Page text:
Articles Posted in Admiralty & Maritime Law

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A recreational boating accident killed four adults. The boat had been rented from Aramark Sports and Entertainment Services, LLC. Because the accident occurred on navigable waters, the case fell within federal admiralty jurisdiction. Anticipating that it would be sued for damages, Aramark filed in the United States District Court for the District of Utah a petition under the Limitation of Liability Act, which permitted a boat owner to obtain a ruling exonerating it or limiting its liability based on the capacity or value of the boat and freight. The district court denied the petition, leaving for further proceedings the issues of gross negligence, comparative fault, and the amount of damages. Aramark appealed the denial. After review, the Tenth Circuit held the district court erred in its application of admiralty principles of duty and remanded for further proceedings. View "In re: Aramark Sports" on Justia Law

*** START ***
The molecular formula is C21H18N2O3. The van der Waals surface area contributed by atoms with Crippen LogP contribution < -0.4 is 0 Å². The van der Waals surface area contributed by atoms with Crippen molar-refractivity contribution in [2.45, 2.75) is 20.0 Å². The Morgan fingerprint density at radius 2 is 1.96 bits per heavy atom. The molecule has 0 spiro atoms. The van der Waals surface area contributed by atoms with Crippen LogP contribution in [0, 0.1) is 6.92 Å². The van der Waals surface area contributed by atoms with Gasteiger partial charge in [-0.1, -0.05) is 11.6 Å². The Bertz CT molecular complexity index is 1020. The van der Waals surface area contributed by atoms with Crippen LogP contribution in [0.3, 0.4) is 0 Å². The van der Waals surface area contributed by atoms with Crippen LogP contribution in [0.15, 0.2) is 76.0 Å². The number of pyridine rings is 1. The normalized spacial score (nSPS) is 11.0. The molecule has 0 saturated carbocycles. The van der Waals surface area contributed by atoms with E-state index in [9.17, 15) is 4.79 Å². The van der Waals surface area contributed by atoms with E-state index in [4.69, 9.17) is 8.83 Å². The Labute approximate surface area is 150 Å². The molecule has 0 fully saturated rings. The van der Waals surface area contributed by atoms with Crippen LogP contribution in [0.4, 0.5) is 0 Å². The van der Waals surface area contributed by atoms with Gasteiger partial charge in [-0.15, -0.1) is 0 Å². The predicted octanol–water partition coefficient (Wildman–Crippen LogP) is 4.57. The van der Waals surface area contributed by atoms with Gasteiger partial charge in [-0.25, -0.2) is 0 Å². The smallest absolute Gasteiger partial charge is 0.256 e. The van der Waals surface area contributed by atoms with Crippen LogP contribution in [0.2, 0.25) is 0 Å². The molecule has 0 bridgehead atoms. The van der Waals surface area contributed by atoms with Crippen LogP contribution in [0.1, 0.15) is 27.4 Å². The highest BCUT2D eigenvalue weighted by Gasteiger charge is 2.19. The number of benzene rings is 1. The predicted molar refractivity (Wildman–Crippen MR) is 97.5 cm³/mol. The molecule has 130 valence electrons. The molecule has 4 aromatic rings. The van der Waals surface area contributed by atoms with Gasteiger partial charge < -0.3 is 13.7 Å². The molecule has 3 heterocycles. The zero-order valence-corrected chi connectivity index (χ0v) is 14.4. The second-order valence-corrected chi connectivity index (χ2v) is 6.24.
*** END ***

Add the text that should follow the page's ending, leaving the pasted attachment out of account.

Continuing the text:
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The Miss Dixie was a cargo line boat operated by defendant-appellant Jantran, Inc., a company involved in maritime transportation on the Verdigris River in Oklahoma. The Miss Dixie struck and extensively damaged a lock maintained by the Army Corps of Engineers. After repairing the lock, the Corps sued Jantran for the costs of repair. The district court dismissed the Corps' suit, concluding that federal law did not allow the Corps to seek in personam damages directly from the owners of a vessel that damages a structure on navigable waters. As the court found, the applicable statute, the Rivers and Harbors Act, only allowed in rem claims against the vessel that caused the damage. After review, the Tenth Circuit agreed with the district court that the Act did not authorize in personam actions against the owners of the vessel. The Act only allowed the Corps to proceed in rem against the vessel itself. The Court therefore affirmed the district court's ruling. View "United States v. Jantran" on Justia Law